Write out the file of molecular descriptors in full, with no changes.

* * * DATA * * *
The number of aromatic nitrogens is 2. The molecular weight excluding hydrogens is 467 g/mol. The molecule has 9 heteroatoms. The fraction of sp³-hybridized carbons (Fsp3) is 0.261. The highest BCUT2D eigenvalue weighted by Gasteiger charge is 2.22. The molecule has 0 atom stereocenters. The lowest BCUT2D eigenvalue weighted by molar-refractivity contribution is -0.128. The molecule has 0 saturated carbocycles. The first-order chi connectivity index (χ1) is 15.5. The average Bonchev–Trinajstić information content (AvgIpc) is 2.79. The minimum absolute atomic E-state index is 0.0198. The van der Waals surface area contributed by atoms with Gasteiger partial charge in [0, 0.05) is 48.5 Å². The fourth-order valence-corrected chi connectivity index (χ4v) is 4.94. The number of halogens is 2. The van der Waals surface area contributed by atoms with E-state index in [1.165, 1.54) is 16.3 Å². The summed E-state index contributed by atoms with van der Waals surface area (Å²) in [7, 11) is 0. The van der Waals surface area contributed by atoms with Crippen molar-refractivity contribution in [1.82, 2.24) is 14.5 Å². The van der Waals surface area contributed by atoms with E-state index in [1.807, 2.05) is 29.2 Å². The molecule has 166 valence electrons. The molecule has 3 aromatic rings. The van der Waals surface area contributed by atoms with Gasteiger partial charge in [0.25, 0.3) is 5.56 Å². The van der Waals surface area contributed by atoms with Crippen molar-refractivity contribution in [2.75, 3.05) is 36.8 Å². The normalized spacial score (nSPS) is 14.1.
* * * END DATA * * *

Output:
The number of aromatic nitrogens is 2. The molecular weight excluding hydrogens is 467 g/mol. The molecule has 9 heteroatoms. The fraction of sp³-hybridized carbons (Fsp3) is 0.261. The highest BCUT2D eigenvalue weighted by Gasteiger charge is 2.22. The molecule has 0 atom stereocenters. The lowest BCUT2D eigenvalue weighted by molar-refractivity contribution is -0.128. The molecule has 0 saturated carbocycles. The first-order chi connectivity index (χ1) is 15.5. The average Bonchev–Trinajstić information content (AvgIpc) is 2.79. The minimum absolute atomic E-state index is 0.0198. The van der Waals surface area contributed by atoms with Gasteiger partial charge in [0, 0.05) is 48.5 Å². The fourth-order valence-corrected chi connectivity index (χ4v) is 4.94. The number of halogens is 2. The van der Waals surface area contributed by atoms with E-state index in [1.165, 1.54) is 16.3 Å². The summed E-state index contributed by atoms with van der Waals surface area (Å²) in [7, 11) is 0. The van der Waals surface area contributed by atoms with Crippen molar-refractivity contribution in [1.82, 2.24) is 14.5 Å². The van der Waals surface area contributed by atoms with E-state index in [1.807, 2.05) is 29.2 Å². The molecule has 166 valence electrons. The molecule has 3 aromatic rings. The van der Waals surface area contributed by atoms with Gasteiger partial charge in [0.25, 0.3) is 5.56 Å². The van der Waals surface area contributed by atoms with Crippen molar-refractivity contribution in [2.75, 3.05) is 36.8 Å². The normalized spacial score (nSPS) is 14.1.